“A cult is a mirror of what is inside the cult leader,” Margaret Thaler Singer wrote in “Cults in Our Midst.” “He has no restraints on him. He can make his fantasies and desires come alive in the world he creates around him. He can lead people to do his bidding. He can make the surrounding world really his world. What most cult leaders achieve is akin to the fantasies of a child at play, creating a world with toys and utensils. In that play world, the child feels omnipotent and creates a realm of his own for a few minutes or a few hours. He moves the toy dolls about. They do his bidding. They speak his words back to him. He punishes them any way he wants. He is all-powerful and makes his fantasy come alive. When I see the sand tables and the collections of toys some child therapists have in their offices, I think that a cult leader must look about and place people in his created world much as a child creates on the sand table a world that reflects his or her desires and fantasies. The difference is that the cult leader has actual humans doing his bidding as he makes a world around him that springs from inside his own head.”
George Orwell understood that cult leaders manipulate followers primarily through language, not force. This linguistic manipulation is a gradual process. It is rooted in continual mental chaos and verbal confusion. Lies, conspiracy theories, outlandish ideas and contradictory statements that defy reality and fact soon paralyze the opposition. The opposition, with every attempt to counter this absurdism with the rational—such as the decision by Barack Obama to make his birth certificate public or by Sen. Elizabeth Warren to release the results of her DNA test to prove she has Native American ancestry—plays to the cult leader. The cult leader does not take his or her statements seriously and often denies ever making them, even when they are documented. Lies and truth do not matter. The language of the cult leader is designed exclusively to appeal to the emotional needs of those in the cult.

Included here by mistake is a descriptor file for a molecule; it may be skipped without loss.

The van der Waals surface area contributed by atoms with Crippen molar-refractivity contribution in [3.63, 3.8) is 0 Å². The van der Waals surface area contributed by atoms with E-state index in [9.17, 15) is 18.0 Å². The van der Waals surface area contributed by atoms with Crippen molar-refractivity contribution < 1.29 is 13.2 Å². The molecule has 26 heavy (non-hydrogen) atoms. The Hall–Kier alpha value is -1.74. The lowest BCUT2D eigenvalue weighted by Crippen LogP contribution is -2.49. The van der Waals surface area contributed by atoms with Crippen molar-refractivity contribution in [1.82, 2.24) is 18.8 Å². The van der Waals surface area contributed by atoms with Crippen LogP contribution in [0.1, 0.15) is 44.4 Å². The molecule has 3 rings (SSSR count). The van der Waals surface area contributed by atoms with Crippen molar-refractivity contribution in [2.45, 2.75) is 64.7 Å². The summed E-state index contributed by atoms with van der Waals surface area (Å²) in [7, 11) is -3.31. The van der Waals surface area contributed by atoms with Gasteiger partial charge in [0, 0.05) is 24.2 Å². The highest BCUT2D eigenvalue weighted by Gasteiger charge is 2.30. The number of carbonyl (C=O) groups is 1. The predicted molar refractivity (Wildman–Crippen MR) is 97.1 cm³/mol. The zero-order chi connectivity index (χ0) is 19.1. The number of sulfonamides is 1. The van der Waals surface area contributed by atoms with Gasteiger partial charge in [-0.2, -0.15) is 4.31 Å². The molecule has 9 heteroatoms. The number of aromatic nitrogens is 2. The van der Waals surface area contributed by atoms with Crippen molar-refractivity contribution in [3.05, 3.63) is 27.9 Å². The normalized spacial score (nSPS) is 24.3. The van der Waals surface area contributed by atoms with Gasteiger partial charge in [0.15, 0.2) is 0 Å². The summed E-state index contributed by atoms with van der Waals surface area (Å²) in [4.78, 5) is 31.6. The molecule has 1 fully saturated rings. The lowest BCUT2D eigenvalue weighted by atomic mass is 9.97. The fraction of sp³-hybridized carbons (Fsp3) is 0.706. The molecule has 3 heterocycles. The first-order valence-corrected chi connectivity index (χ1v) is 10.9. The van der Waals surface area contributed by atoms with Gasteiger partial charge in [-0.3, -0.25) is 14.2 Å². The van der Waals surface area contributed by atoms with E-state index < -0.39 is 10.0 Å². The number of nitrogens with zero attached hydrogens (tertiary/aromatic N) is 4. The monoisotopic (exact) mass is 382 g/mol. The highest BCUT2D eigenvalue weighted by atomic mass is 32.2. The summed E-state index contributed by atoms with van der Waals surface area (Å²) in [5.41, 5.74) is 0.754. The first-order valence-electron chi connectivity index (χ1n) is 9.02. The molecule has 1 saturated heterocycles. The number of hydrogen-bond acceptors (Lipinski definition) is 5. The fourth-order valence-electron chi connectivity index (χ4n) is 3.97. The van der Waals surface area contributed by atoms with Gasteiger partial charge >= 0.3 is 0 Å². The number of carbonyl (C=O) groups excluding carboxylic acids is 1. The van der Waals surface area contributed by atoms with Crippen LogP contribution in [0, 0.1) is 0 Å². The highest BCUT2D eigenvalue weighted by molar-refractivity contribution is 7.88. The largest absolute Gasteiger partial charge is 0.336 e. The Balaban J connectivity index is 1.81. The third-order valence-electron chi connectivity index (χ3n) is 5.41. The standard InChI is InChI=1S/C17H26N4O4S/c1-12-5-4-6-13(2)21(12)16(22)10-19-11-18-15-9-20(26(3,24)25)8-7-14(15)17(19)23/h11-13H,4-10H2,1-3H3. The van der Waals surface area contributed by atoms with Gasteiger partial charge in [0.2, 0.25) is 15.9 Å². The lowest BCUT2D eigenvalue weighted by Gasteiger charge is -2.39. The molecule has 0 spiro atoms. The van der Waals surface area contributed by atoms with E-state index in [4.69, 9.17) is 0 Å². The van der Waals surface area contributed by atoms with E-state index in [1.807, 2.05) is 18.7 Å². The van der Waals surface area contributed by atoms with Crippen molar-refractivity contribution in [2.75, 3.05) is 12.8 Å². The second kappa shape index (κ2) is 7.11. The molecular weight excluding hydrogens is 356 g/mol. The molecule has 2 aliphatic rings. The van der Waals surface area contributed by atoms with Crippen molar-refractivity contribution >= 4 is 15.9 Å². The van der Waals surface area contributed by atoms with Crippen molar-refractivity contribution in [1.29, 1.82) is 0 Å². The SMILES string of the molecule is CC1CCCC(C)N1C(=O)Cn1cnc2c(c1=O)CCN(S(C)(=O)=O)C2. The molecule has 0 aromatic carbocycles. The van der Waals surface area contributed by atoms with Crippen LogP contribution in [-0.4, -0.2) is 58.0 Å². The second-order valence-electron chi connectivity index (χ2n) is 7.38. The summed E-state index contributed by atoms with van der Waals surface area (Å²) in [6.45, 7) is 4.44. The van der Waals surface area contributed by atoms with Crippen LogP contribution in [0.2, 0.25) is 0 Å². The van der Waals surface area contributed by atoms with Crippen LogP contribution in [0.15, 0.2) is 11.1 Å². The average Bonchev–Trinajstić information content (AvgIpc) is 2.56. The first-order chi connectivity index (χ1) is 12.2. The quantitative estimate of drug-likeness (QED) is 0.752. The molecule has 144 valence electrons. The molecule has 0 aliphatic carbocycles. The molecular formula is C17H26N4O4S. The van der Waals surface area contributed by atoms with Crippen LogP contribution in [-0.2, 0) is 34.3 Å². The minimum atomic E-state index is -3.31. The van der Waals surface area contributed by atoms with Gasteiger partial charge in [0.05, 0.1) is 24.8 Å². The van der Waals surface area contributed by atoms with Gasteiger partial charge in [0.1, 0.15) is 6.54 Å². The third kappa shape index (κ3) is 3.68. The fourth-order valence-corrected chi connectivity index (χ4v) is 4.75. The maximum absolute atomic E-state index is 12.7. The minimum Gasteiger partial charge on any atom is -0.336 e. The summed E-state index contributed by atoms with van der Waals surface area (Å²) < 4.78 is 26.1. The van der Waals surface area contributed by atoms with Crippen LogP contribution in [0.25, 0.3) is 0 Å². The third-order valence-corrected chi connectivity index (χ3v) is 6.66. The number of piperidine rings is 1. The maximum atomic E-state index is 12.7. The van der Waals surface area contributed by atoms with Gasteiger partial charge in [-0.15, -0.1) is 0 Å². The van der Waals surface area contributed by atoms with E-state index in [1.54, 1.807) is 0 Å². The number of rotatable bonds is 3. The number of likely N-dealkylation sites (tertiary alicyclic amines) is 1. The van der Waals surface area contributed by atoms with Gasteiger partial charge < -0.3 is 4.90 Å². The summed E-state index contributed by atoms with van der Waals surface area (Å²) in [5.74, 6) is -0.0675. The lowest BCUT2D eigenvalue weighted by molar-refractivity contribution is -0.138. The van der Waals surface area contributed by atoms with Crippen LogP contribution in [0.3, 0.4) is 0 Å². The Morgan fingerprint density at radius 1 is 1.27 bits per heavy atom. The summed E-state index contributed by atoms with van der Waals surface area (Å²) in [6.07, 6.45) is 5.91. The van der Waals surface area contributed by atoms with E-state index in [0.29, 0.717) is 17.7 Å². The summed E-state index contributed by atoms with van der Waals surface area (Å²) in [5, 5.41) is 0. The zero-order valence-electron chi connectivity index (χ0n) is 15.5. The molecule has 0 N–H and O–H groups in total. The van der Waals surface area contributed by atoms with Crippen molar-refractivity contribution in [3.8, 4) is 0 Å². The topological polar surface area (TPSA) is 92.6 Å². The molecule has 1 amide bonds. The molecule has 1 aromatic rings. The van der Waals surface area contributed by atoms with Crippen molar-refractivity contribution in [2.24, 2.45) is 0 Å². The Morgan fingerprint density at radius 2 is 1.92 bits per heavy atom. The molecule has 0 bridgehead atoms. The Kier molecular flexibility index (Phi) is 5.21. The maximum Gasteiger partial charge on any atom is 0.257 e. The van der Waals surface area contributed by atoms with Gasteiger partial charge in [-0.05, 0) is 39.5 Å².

“Hitler kept his enemies in a state of constant confusion and diplomatic upheaval,” Joost A.M. Meerloo wrote in “The Rape of the Mind: The Psychology of Thought Control, Menticide, and Brainwashing.” “They never knew what this unpredictable madman was going to do next. Hitler was never logical, because he knew that that was what he was expected to be. Logic can be met with logic, while illogic cannot—it confuses those who think straight. The Big Lie and monotonously repeated nonsense have more emotional appeal in a cold war than logic and reason. While the enemy is still searching for a reasonable counter-argument to the first lie, the totalitarians can assault him with another.”